I have a question
for my men friends.
Have you every yet
made love with a sweet dark-eyed Mule Deer doe?
Have you felt the way she looks
turning toward you those long ears and moist black nostrils
How she presents
those slender long legs turning the white of her rump to you?
God the smell of her
sex pulling, no driving no inviting your one pointedness on.
Your antlers stand alert.
Your sex eager and hard and nostrils flaring
Those doe eyes and ears and nose take you in
and you want her
The way you want your own spirit and soul.
Without them you die.
But it is easier to chase her
as though she were a separate other
than to love your Self.
But for that moment
when you do mate
and you are One
When she gives herself to you
and now you are the holy receiver
a sacred vessel of fire and water and air and earth
This is enough
until next year’s hunger
when having lost the trail of her tracks
you again desire your Self.
You search behind every tree and rock
and then again there…
there you are
wearing the face of Another
calling your spirit home again.
It is perhaps rare for me to not feel some level of fear of exposure and risk when sharing a post on this blog. More so the more intimately personal the post, and that fear is up again for me. Now. Here.
Here I am exposing my sensual and erotic relationship with life and nature and with spirit. Indeed, discovering and nourishing an empathetic relationship with the other than human saved my life time and again as I found (find?) my way out of religious fundamentalism.
There is so much wounded-ness in Western culture around both sexuality and spirituality. And to write of both with a tone of sensuality in one piece! Too rarely do we encounter such in today’s world. The split in the Western psyche is deep; in splitting off our physical nature we split off too from Nature and from Spirit.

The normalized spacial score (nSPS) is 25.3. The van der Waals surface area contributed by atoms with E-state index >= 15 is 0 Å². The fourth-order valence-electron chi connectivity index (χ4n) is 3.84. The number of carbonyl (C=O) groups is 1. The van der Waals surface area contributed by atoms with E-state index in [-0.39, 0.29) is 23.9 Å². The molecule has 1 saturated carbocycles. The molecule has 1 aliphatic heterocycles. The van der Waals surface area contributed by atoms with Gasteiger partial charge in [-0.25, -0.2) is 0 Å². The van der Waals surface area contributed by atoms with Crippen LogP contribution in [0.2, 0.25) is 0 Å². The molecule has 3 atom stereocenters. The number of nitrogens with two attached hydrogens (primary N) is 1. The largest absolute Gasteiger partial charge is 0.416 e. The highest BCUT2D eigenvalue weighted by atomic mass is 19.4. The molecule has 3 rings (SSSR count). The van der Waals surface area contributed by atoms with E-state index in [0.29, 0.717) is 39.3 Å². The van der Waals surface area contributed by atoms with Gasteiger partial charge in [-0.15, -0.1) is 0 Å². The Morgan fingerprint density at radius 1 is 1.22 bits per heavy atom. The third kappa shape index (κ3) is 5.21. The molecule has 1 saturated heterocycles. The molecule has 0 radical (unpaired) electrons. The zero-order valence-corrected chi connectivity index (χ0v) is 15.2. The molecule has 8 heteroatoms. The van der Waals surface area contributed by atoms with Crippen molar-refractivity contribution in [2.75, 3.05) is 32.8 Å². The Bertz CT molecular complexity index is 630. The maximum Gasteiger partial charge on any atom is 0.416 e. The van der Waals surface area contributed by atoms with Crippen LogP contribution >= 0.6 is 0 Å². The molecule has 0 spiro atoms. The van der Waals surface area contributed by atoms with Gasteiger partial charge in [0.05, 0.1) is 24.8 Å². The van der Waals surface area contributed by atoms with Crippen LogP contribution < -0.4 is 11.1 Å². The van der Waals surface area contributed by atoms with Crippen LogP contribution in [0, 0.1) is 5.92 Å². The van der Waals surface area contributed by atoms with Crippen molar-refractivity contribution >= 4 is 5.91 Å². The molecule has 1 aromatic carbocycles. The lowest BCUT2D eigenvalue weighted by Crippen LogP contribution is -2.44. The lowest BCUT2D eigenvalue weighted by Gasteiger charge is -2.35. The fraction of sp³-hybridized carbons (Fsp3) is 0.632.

Inherent within these splits are the stories of not belonging and of unworthiness so many of us struggle with. The reclamation work of rediscovering our intimate inter-being with all of life is the creative work of our times.
Indeed, I often think of my work as one of revitalizing or re-identifying the human self with nature, as Nature. The call of our souls is for an integration, a kind of awakening to the sensuality of Life where body, mind, heart and soul again become one with self and the world. This too is an enlivening of awe and wonder as primal aspects of a spiritual intelligence connecting us with all of life and is in itself—meaning enough for living.
“People say that what we’re all seeking is a meaning for life. I don’t think that’s what we’re really seeking. I think that what we’re seeking is an experience of being alive, so that our life experiences on the purely physical plane will have resonances within our own innermost being and reality, so that we actually feel the rapture of being alive.”
— Joseph Campbell and The Power of Myth with Bill Moyers
Campbell’s quote is a good description of what it felt like for me recently when catching the eyes of my first albino deer in the dimming light of a forest evening, deep in the Sangre de Cristo Mountains of NM. This piece arose out of that meeting as an inspiration of breath and the release of a deep exhale. And it arose from something within me wanting to attract masculine energy and say, “Look! We have a lover in Nature! Let us take note of this sacred hunger in our flesh and souls for one such as this.”
“Nature is your incomparable guide if you know how to follow her.”
— Carl Jung
Larry Glover aspires to discover what being human truly is, particularly in a paradoxical world woven of mystery and consciousness and fire and water and air and earth and spirit and soul too. He struggled from an early age with a madness that would destroy himself, which he came to recognize as a cultural story of separation and unworthiness for life. Larry now leans into our shared love of nature to inspire and deepen what it is to truly love your self, through his writing, speaking, coaching, workshops and wilderness retreats. Learn more of how to engage with Larry at larryglover.com